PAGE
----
Pivotal World Series Moments
"Perfect Day for Water Polo"
1925 World Series Game 7: Washington Senators @ Pittsburgh Pirates
This was possibly the weirdest and certainly the most controversial seventh game of any World Series.
Landis Postpones Game 7
Heavy rain in Pittsburgh caused Commissioner Kenesaw Mountain Landis to postpone Game 7 from Wednesday to Thursday. He said, "I hate to call it off knowing that fully 15,000 of this crowd are from out of town and under heavy expense in staying over another day. At the same time, the field's condition is such that the players would be risking injury to go out there."
Senators manager Bucky Harris wouldn't have hesitated to send his ace, Walter John­son, to the hill for the deciding game after just two days off, but now Big Train would enjoy his normal three days rest. After all, he had allowed only one run in two complete game victories. However, he suffered from a charley horse he incurred running out a double in Game 4 and was still walking with a limp.
The extra day allowed Pirates manager Bill McKechnie to start his own two-game Se­ries winner, Vic Aldridge, who got a second day of rest since winning Game 5.
Landis Orders Game Played in Rain
Unfortunately, the weather did not improve by Thursday. Chilly rain again fell before the scheduled first pitch at 2:30. The grounds crew used sawdust to sop up puddles in the in­field even before the teams took the field. Few in the assembled crowd expected the game to be played. But Landis didn't want to disappoint the fans yet again. So he let the game begin and continue even though conditions were worse than the day before.
Any hope that the rain would move out failed to materialize. It got worse as the game continued. With no lights on any major league field in that era and sunset at 5:40 PM, visibility became an issue as the afternoon wore on until you couldn't see the outfielders from home plate. The field became a quagmire. The players were "vague and shadowy figures."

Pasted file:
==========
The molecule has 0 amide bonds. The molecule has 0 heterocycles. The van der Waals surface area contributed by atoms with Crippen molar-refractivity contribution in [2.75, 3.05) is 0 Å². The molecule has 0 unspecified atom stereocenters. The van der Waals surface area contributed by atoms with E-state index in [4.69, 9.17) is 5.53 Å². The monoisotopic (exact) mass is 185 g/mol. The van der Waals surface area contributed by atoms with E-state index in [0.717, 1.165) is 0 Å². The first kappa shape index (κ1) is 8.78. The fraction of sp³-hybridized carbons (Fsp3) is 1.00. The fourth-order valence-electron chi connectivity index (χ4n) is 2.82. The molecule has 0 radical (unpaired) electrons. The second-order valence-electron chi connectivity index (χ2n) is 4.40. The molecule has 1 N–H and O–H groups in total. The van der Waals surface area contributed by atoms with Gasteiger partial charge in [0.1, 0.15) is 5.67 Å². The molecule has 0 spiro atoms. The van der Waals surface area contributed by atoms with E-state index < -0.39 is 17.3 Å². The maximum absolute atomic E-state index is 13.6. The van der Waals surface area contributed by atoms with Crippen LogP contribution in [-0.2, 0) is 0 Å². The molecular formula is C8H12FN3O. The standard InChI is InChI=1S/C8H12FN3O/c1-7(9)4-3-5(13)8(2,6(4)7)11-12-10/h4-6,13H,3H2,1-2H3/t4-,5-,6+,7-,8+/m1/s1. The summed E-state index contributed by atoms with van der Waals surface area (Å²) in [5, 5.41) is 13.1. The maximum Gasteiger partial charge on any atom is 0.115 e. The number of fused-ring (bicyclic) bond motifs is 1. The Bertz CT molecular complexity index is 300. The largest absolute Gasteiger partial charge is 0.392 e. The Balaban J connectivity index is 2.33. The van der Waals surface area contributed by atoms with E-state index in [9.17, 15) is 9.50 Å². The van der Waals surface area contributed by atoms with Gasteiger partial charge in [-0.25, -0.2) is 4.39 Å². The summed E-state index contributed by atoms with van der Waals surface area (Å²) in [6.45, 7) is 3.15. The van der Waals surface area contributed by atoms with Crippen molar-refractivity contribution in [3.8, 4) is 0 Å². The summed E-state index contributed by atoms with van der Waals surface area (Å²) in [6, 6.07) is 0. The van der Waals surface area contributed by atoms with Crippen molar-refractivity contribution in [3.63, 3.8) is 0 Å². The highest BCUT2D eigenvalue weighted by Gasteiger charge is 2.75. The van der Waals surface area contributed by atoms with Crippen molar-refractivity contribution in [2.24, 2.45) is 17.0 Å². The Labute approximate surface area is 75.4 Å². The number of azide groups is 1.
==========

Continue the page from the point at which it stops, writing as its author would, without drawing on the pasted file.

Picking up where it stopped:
New York Times writer James R. Harrison would call the setting "a perfect day for water polo."
Forbes Field during 1925 World Series
Forbes Field during 1925 World Series
Senators Jump on Aldridge
The Pirates starter got only one out before being sent to the (clubhouse) showers. A sin­gle, three walks with two wild pitches included, and another single forced McKechnie to bring in Johnny Morrison who finally got the last two outs after catcher's interference and an error put the first two men he faced on base. Senators 4 Pirates coming to bat.
Pirates P Vic AldridgeSenators OF Joe HarrisWashington OF Goose Goslin
L-R: Vic Aldridge, Joe Harris, Sam Rice, Goose Goslin
Working slowly and in pain, Johnson held the Pirates scoreless in the first two innings but ran into trouble in the third as some reporters wondered when the game would be call­ed because of darkness. But the home team scored three runs in the third on three singles and a double. Senators 4 Pirates 3
Senators Add to Their Lead
Washington extend their lead to 6-3 in the fourth as RF Joe Harris whacked a double to right-center field to score Sam Rice and Goose Goslin, who both had singled. Senators 6 Pirates 3